Academic department under which the project should be listed

WCHHS - Exercise Science and Sport Management

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Faculty Sponsor Name

Dr. Katherine H. Ingram

Abstract (300 words maximum)

Title: Are prenatal exercise volume and level different between c-section and natural birth groups?

Authors: Brianna Lee1, DJ Phillips1, Ami Eho2, Juliana Meireles, Ph.D.2, Sadaf Dabeer, Ph.D.3, Janeen Amason, Ph.D.1, Katherine Ingram, Ph.D.2

Institution: 1Wellstar School of Nursing, Kennesaw State University, Kennesaw, GA, USA 2Department of Exercise Science and Sports Management, Kennesaw State University,

3 Department of Endocrinology, Emory University, Atlanta, GA, USA

Background: According to the World Health Organization (WHO), the ideal rate for c-section births is between 10% and 15% of births. However, the Centers for Disease Control and Prevention (CDC) reports there is a current rate of 31% for C-section births in the United States. The American College of Obstetricians and Gynecologists (ACOG) mentioned that based on observational studies, women who exercise during pregnancy have shown benefits such as decreased C-section births.

Objective: The purpose of the study is to compare exercise volume and level between c-section and natural birth groups.

Methods: Women who had given birth in the past two years were invited to participate in an online survey that asked for descriptive information (age and race) and mode of delivery. They provided information about the frequency of overall exercise and the frequency of engaging in high, moderate, and light intensity exercise. Exercise volume score was calculated using [(high intensity exercise frequency*3) + (moderate intensity exercise frequency*2) + (light intensity exercise frequency*1)]. Exercise level was calculated as Exercise volume score * Frequency of overall exercise. Comparisons were made using Mann Whitney U test.

Results: Data from 232 women (33±4.61 years, 75% white) was used for analysis. Responses show that 163 women (70.3%) gave birth naturally while 69 women (29.7%) had c-section delivery. Natural delivery group (8.19±6.18) had a significantly higher exercise volume score (p=0.048) when compared to the c-section group (6.39±5.50). No statistical difference was found in exercise level (p=0.102) between mode of delivery groups (17.63±17.92 vs 12.72±14.41).

Conclusion: Exercise level was similar between mode of delivery groups. However, women who gave birth naturally reported a higher volume of exercise than those who had a c-section. Health care providers should emphasize exercise intensity and frequency guidelines when discussing exercise with pregnant women.

Project Type

Poster

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Are prenatal exercise volume and level different between c-section and natural birth groups?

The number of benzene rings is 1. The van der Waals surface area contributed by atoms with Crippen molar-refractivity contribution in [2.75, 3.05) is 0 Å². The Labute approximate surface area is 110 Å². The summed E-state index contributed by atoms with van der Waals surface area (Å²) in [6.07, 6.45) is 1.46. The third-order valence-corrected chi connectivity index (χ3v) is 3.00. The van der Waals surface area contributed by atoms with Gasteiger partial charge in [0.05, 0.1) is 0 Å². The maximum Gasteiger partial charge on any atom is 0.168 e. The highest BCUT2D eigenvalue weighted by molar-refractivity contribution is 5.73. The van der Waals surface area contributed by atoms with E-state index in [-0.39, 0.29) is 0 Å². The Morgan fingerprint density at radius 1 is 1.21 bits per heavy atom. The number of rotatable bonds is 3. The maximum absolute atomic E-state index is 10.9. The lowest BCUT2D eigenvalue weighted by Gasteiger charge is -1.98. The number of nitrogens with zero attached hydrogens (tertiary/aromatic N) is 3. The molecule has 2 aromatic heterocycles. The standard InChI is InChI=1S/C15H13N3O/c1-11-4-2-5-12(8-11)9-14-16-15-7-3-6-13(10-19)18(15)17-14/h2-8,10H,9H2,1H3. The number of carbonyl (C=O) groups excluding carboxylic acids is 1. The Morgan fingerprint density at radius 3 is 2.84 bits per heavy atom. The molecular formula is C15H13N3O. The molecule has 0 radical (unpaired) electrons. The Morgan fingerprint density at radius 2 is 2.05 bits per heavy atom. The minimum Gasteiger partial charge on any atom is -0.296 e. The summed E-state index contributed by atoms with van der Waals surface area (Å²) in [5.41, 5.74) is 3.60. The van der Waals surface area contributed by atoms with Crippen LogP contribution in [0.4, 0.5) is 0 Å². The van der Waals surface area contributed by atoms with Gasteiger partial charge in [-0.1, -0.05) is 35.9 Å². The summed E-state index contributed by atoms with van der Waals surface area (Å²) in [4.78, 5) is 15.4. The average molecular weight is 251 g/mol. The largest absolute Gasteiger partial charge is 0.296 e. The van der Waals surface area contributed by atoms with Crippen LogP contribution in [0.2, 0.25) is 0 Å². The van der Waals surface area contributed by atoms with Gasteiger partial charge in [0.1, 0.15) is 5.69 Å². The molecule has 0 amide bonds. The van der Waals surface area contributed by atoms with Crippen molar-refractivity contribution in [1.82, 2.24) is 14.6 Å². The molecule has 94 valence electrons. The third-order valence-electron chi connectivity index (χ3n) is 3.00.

Title: Are prenatal exercise volume and level different between c-section and natural birth groups?

Authors: Brianna Lee1, DJ Phillips1, Ami Eho2, Juliana Meireles, Ph.D.2, Sadaf Dabeer, Ph.D.3, Janeen Amason, Ph.D.1, Katherine Ingram, Ph.D.2

Institution: 1Wellstar School of Nursing, Kennesaw State University, Kennesaw, GA, USA 2Department of Exercise Science and Sports Management, Kennesaw State University,

3 Department of Endocrinology, Emory University, Atlanta, GA, USA

Background: According to the World Health Organization (WHO), the ideal rate for c-section births is between 10% and 15% of births. However, the Centers for Disease Control and Prevention (CDC) reports there is a current rate of 31% for C-section births in the United States. The American College of Obstetricians and Gynecologists (ACOG) mentioned that based on observational studies, women who exercise during pregnancy have shown benefits such as decreased C-section births.

Objective: The purpose of the study is to compare exercise volume and level between c-section and natural birth groups.

Methods: Women who had given birth in the past two years were invited to participate in an online survey that asked for descriptive information (age and race) and mode of delivery. They provided information about the frequency of overall exercise and the frequency of engaging in high, moderate, and light intensity exercise. Exercise volume score was calculated using [(high intensity exercise frequency*3) + (moderate intensity exercise frequency*2) + (light intensity exercise frequency*1)]. Exercise level was calculated as Exercise volume score * Frequency of overall exercise. Comparisons were made using Mann Whitney U test.

Results: Data from 232 women (33±4.61 years, 75% white) was used for analysis. Responses show that 163 women (70.3%) gave birth naturally while 69 women (29.7%) had c-section delivery. Natural delivery group (8.19±6.18) had a significantly higher exercise volume score (p=0.048) when compared to the c-section group (6.39±5.50). No statistical difference was found in exercise level (p=0.102) between mode of delivery groups (17.63±17.92 vs 12.72±14.41).

Conclusion: Exercise level was similar between mode of delivery groups. However, women who gave birth naturally reported a higher volume of exercise than those who had a c-section. Health care providers should emphasize exercise intensity and frequency guidelines when discussing exercise with pregnant women.

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